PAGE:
According to Eswar Prasad, a senior fellow at Brookings Institution and a professor at Cornell University, countries around the world should establish an “insurance pool” to lower the risks caused by emerging-market countries’ hoarding of foreign exchange reserves.
“Given the deteriorating public debt trajectories of reserve currency economic areas, the long-term risk on emerging markets’ external balance sheets is shifting to the asset side,” Prasad, a former head of the China division at the International Monetary Fund, said in a paper presented today to the Federal Reserve’s annual symposium in Jackson Hole, Wyoming.
“These countries may be forced to rethink the notion of advanced economy sovereign assets as being ‘safe’ assets, although they are certainly highly liquid,” Prasad said. The U.S. this month lost its top AAA credit rating from Standard & Poor’s.
Under the proposal, a country would “pay a modest entry fee” of up to $10 billion, and an annual premium for “insurance that it could call upon in the event of a crisis,” the paper said. The cost would depend on both the level of insurance and “the quality of a country’s policies,” which would “strengthen moral suasion and get a country to at least partially internalize the effects of its own policies on global risks,” Prasad said.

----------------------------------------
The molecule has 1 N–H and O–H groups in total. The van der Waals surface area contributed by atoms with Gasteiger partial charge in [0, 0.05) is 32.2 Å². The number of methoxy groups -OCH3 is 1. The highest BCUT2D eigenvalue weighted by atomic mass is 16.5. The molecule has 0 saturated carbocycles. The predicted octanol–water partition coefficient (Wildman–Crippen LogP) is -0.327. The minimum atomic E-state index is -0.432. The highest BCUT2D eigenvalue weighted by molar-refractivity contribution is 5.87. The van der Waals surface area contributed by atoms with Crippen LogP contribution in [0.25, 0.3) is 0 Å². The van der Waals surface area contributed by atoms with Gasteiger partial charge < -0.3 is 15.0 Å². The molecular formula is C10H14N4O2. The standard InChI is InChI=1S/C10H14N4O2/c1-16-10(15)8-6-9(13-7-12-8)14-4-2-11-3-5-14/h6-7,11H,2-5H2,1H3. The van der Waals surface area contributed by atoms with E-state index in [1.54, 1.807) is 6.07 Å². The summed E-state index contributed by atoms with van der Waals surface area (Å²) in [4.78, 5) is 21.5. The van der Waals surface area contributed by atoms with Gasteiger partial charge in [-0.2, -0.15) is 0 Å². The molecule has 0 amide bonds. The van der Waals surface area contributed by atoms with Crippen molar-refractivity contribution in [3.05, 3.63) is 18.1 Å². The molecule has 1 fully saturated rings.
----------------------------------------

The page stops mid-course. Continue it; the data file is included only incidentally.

The premiums would be used to buy a portfolio of government bonds from the U.S, Europe and Japan, with central banks from those areas “obliged to backstop the pool’s lines of credit,” the paper said.
Emerging market nations’ accumulation of developed countries’ bonds “allows advanced economies to get easy financing for their fiscal profligacy,” Prasad said. The size of their stakes also caused concern during the crisis that “financial markets could be further destabilized” if they dumped their holdings of Treasuries, he said.
“Thus, in many ways, massive reserve accumulation makes those reserves less valuable at a time of global crisis and in fact reduces the value of insurance as it heightens global risks,” Prasad said.